The whole of Africa has had a pretty bad rap as a war-and-poverty-stricken, crime-ridden, and inhospitable continent over the last few decades, but we've always found that this perception couldn't be further from the truth. The reality is that most African nations are stable, peaceful, and working towards a brighter future for everyone there. Being wary, and taking the same precautions as you'd take while travelling anywhere else in the world - of course, while not allowing yourself to become closed off or fearful of every interaction - is the key here and will help you avoid many problems throughout Africa. You'll quickly realise that most of the fears you've carried with you are unfounded!


Just as Africa is not the dangerous, backwards place it's made out to be, the diverse and wonderful people who inhabit its countries aren't waiting to rip you off at every opportunity. Hospitable and friendly folk are everywhere, and we often commented to each other that we felt safer travelling through there than we often did in our own city, or in London (where we lived for 18 months). You'll probably encounter more unfriendly people on your daily commute on the tube than you will here!

It’s common to be greeted with a huge smile and hello, and most are keen to learn your name, where you’re from and why you’re visiting.

We had Malawians take us under their wing on a confusing and overcrowded long bus ride, new friends help us exchange money for fair rates at a border crossing, families who took us into their homes and cooked us chicken stew while their kids played next to us, a smiley Zambian cab driver who picked us up at all hours for our various adventures, and chatted politics, football, and the best meals in Livingstone, and so many more happy encounters.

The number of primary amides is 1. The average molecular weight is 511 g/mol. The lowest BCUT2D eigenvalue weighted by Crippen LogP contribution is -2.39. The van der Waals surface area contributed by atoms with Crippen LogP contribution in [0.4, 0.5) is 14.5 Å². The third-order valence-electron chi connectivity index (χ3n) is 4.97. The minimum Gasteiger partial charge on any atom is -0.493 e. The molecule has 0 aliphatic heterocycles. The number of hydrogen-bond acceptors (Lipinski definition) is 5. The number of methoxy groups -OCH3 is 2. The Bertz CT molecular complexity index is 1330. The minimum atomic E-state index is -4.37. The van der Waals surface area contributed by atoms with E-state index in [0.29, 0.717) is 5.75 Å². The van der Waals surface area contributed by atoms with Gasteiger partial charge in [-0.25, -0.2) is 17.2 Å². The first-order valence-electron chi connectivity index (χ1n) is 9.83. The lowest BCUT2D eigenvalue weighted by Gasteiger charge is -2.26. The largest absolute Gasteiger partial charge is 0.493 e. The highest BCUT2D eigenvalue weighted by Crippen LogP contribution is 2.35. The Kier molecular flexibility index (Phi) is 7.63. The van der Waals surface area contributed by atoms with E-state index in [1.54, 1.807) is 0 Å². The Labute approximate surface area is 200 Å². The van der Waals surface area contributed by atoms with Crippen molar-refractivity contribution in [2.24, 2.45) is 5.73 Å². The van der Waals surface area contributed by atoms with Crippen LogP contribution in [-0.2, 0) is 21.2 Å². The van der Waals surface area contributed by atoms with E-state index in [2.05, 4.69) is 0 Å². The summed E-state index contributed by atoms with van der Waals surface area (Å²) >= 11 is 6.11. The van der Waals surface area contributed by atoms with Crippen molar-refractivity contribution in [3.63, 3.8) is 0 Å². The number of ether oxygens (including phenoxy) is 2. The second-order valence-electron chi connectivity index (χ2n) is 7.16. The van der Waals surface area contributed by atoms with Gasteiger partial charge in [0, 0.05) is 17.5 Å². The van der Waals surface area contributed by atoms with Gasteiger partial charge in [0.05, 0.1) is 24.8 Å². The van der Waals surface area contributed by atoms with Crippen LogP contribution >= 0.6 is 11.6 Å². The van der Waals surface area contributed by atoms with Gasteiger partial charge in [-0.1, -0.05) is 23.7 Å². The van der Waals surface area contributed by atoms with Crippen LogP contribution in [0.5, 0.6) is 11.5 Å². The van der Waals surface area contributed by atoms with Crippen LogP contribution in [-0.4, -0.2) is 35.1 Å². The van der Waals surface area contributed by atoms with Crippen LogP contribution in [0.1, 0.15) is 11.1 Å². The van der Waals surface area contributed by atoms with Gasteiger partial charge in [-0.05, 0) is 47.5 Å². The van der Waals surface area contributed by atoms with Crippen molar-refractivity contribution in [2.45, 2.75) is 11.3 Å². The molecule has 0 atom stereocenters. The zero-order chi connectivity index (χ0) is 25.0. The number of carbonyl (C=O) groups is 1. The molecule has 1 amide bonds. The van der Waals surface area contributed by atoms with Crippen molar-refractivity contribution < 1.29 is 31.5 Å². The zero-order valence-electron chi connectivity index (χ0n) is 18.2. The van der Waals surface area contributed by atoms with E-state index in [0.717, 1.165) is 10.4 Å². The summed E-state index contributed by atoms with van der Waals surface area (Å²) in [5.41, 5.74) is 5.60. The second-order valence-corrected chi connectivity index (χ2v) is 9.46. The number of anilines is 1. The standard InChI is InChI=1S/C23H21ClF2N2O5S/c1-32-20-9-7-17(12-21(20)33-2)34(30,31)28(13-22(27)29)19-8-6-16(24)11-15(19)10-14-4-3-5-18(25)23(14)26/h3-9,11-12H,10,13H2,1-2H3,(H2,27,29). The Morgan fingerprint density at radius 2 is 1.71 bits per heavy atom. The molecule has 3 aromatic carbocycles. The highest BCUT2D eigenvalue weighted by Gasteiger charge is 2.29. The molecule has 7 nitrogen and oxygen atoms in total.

We've only ever felt welcomed in Africa; if you're open, friendly, and respectful (particularly bearing in mind that most nations are still deeply conservative), you'll always be treated as a friend.


You’ll probably encounter the phrase ‘Mzungu’ being thrown your way – often by locals smiling as they wave out of car windows or pass you on the street. The literal translation from Swahili is ‘person who wanders without purpose’, though these days it’s used to describe any white foreigner.

It’s mostly said in a friendly, joking way – so try not to take offence.


"Africa time". It's a phrase you'll come to love and hate during your travels here, but the sooner you can embrace it the better!